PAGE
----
Corridors, care, and capacity: A journey home and back

Waiting for news
Waiting for news

I traveled home for several days this past week to help my mom with all that a scheduled surgery entails.  I’ll keep the details to that because not everyone related to me asked to have a blogger in the family. As I reflect on the the public and private of the event, I am able to share this: it was not only a journey away from my boys (all three of them) to my mom and family, but it was a larger journey to meet a new part of myself in the process.  It was in the corridors, and the elevators, and with my hands wrapped around the hospital bed rails that I discovered Catherine as caregiver, advocate, coach, protector, and champion of her parent. It was a new role-and one I found out I was  quite prepared for, and pretty good at.

Sitting at the airport cafe with a bowl of soup alone, was terribly strange for me though.  I go to my job alone, I don’t travel in a plane alone.  Where was everyone? Packing took about five seconds, instead of two weeks: jeans, pajamas, sneakers, book.  A girlfriend prepared me that I might not hate it the entire time. She was right. Things like reading a book on a plane and going into the bathroom alone are novelties. But waking up on a bench in a hospital is not something made better because you are alone. It is something made possible because you are alone. Being that far from the kids was mostly surreal. I tried not think about what I would do IF something happened, and I needed to get back home. I felt so much compassion for other single parents who do not have the luxury of a partner they trust to leave the kids with, if they needed or wanted to. I felt so incredibly blessed again, and again.

Shrek was beyond amazing. Before I left he said; “I don’t know if it will be harder on you if it goes poorly when you are gone, or if it goes well.” He knows me too well. Control freaks do have a little work cut out for them leaving their kids, their schedules, their lunches, their night-night needs, and their sweet “mommy does it this way” requests for such a long spell. Truth is that Shrek’s way is not as good, or better. Instead it is Shrek’s loving way, and it is absolutely enough. There was not even a strain in their voices when we talked on the phone. No tears, no crisis, just three boys on an adventure. One night the boys spent with my girlfriends to give the boys some girl time, and Shrek some time with dear friends out of town. More great reports came in. The boys are happy, confident, and secure. Translation: I could be fully involved in the experience that I was having back home.  I had no idea how critical that would be for me and Nana.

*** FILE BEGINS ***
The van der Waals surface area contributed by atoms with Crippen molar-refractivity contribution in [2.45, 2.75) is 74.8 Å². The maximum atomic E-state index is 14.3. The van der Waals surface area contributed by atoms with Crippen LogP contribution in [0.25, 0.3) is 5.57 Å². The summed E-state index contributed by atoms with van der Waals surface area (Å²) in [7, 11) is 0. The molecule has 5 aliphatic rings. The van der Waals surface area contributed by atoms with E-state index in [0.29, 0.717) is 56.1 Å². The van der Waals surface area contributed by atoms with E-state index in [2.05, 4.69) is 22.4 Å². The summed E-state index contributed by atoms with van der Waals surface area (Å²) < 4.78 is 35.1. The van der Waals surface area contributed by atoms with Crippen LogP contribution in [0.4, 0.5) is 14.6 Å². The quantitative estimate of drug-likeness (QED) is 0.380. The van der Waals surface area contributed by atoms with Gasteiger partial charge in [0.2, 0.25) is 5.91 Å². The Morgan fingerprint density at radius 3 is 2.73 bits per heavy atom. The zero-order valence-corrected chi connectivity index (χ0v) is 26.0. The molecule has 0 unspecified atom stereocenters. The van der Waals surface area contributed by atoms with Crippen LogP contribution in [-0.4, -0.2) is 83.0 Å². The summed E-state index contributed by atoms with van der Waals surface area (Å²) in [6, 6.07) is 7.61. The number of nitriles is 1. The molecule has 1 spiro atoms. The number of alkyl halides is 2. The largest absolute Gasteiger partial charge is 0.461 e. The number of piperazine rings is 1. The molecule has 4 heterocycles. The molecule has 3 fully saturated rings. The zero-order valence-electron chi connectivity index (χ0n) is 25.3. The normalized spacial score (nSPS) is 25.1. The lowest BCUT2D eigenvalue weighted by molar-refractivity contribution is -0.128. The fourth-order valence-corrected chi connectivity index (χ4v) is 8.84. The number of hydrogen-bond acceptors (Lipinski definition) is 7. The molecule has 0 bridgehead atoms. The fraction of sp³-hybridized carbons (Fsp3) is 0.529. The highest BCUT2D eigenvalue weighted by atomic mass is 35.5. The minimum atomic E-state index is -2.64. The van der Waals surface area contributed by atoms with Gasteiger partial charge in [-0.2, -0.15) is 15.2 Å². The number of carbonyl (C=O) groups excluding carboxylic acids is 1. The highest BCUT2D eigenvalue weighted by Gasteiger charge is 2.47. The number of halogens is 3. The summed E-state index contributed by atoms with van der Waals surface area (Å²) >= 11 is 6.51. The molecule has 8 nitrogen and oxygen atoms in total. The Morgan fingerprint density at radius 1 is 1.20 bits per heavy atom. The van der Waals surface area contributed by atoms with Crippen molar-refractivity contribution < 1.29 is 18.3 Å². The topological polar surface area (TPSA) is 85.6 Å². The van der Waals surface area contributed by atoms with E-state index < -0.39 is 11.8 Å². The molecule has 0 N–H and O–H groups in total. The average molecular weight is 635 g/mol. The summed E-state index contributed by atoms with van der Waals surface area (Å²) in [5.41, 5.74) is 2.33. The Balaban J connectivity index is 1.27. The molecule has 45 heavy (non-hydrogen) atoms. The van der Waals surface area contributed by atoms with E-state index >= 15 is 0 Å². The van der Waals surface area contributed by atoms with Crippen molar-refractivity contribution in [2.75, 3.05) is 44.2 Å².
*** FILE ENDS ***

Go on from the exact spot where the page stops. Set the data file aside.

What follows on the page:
I have to say the entire experience was a huge gift to me on so many levels. I had never had the chance to reciprocate in the care department with a parent before. The chance to be fully, and unconditionally present for another human being was in a way effortless for me. There were moments, like seeing your own mama suffering for even a few minutes that were excruciatingly difficult to experience. But at the same time, the opportunity to remedy that by advocating for her clearly and quickly because I was there and I could made me feel nothing short of Herculean at times.

Before I left my mom shared her deep gratitude for my stay with her in a way that landed in a new place of our mother daughter connection. It wasn’t a shifting of roles- it was a deepening of a core relationship.  A deepening that I imagine came from her being the more vulnerable one at that moment. Perhaps parenting doesn’t afford us enough “acceptable” opportunities to be “safely” vulnerable with our kids? I’m not sure if that’s the case, but I wonder suddenly how that plays out in my relationship with my kids too. Just a thought.

I have written this from two airports, one hospital lounge, and now ensconced again at the kitchen table after the sweetest homecoming ever. Shrek was wearing his SHREK mask, and the car was draped in holiday lights. The seat cushions were covered in home made cards, and the next three hours cuddling on the couch eating popcorn and watching holiday videos was healing for all. I feel as if my own capacity to love everyone in my family suddenly increased in ways I didn’t know were necessary or even possible. Loving in a new way, allows me to love in new ways. It’s almost as hard to know where to end this post, as it was hard to leave my mom to go to the airport the other day. I miss her presence in a new way, and I miss the me who was invited to show up for her in a new way.  Have you had the opportunity to care for a parent or important elder in your life that moved you in ways that surprised you? How has it shifted how you see other relationships that are dear to you?


  1. I hope the surgery went well. You have done such an amazing job with your boys that they are able to be independent and secure without you (though I am sure they miss you terribly!).

  2. I loved reading this. It was so nice to hear about how another mom struggles to be away…I really am a control freak when it comes to my kids, so leaving them for any extended period of time is tough. I love how much you learned from it all. And how you reunited and healed together:).

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